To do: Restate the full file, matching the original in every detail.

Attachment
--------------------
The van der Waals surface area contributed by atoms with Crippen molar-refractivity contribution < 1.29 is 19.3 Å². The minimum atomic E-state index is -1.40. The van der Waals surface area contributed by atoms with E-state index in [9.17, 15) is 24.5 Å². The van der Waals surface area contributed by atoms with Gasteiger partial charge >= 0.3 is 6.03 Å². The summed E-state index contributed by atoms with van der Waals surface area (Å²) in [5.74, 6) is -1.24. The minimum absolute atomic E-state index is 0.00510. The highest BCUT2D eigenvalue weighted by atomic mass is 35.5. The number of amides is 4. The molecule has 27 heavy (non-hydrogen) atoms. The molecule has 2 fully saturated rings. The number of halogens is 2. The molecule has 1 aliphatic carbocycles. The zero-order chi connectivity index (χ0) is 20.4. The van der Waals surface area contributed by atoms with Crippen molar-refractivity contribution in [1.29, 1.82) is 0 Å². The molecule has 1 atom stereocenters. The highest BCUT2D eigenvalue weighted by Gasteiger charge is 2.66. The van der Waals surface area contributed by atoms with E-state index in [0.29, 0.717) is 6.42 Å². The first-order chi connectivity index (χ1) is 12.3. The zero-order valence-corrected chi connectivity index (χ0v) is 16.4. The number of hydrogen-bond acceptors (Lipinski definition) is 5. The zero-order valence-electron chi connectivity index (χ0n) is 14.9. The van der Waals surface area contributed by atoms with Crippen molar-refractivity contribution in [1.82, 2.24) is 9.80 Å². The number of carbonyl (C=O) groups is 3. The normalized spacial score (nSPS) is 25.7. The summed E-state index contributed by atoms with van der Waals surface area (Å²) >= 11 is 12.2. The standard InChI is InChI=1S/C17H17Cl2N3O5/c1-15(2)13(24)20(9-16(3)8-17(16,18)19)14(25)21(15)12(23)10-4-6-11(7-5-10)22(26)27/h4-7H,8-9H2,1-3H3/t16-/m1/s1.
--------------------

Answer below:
The van der Waals surface area contributed by atoms with Crippen molar-refractivity contribution < 1.29 is 19.3 Å². The minimum atomic E-state index is -1.40. The van der Waals surface area contributed by atoms with E-state index in [9.17, 15) is 24.5 Å². The van der Waals surface area contributed by atoms with Gasteiger partial charge >= 0.3 is 6.03 Å². The summed E-state index contributed by atoms with van der Waals surface area (Å²) in [5.74, 6) is -1.24. The minimum absolute atomic E-state index is 0.00510. The highest BCUT2D eigenvalue weighted by atomic mass is 35.5. The number of amides is 4. The molecule has 27 heavy (non-hydrogen) atoms. The molecule has 2 fully saturated rings. The number of halogens is 2. The molecule has 1 aliphatic carbocycles. The zero-order chi connectivity index (χ0) is 20.4. The van der Waals surface area contributed by atoms with Crippen molar-refractivity contribution in [1.29, 1.82) is 0 Å². The molecule has 1 atom stereocenters. The highest BCUT2D eigenvalue weighted by Gasteiger charge is 2.66. The van der Waals surface area contributed by atoms with E-state index in [0.29, 0.717) is 6.42 Å². The first-order chi connectivity index (χ1) is 12.3. The zero-order valence-corrected chi connectivity index (χ0v) is 16.4. The number of hydrogen-bond acceptors (Lipinski definition) is 5. The zero-order valence-electron chi connectivity index (χ0n) is 14.9. The van der Waals surface area contributed by atoms with Crippen molar-refractivity contribution in [1.82, 2.24) is 9.80 Å². The number of carbonyl (C=O) groups is 3. The normalized spacial score (nSPS) is 25.7. The summed E-state index contributed by atoms with van der Waals surface area (Å²) >= 11 is 12.2. The standard InChI is InChI=1S/C17H17Cl2N3O5/c1-15(2)13(24)20(9-16(3)8-17(16,18)19)14(25)21(15)12(23)10-4-6-11(7-5-10)22(26)27/h4-7H,8-9H2,1-3H3/t16-/m1/s1.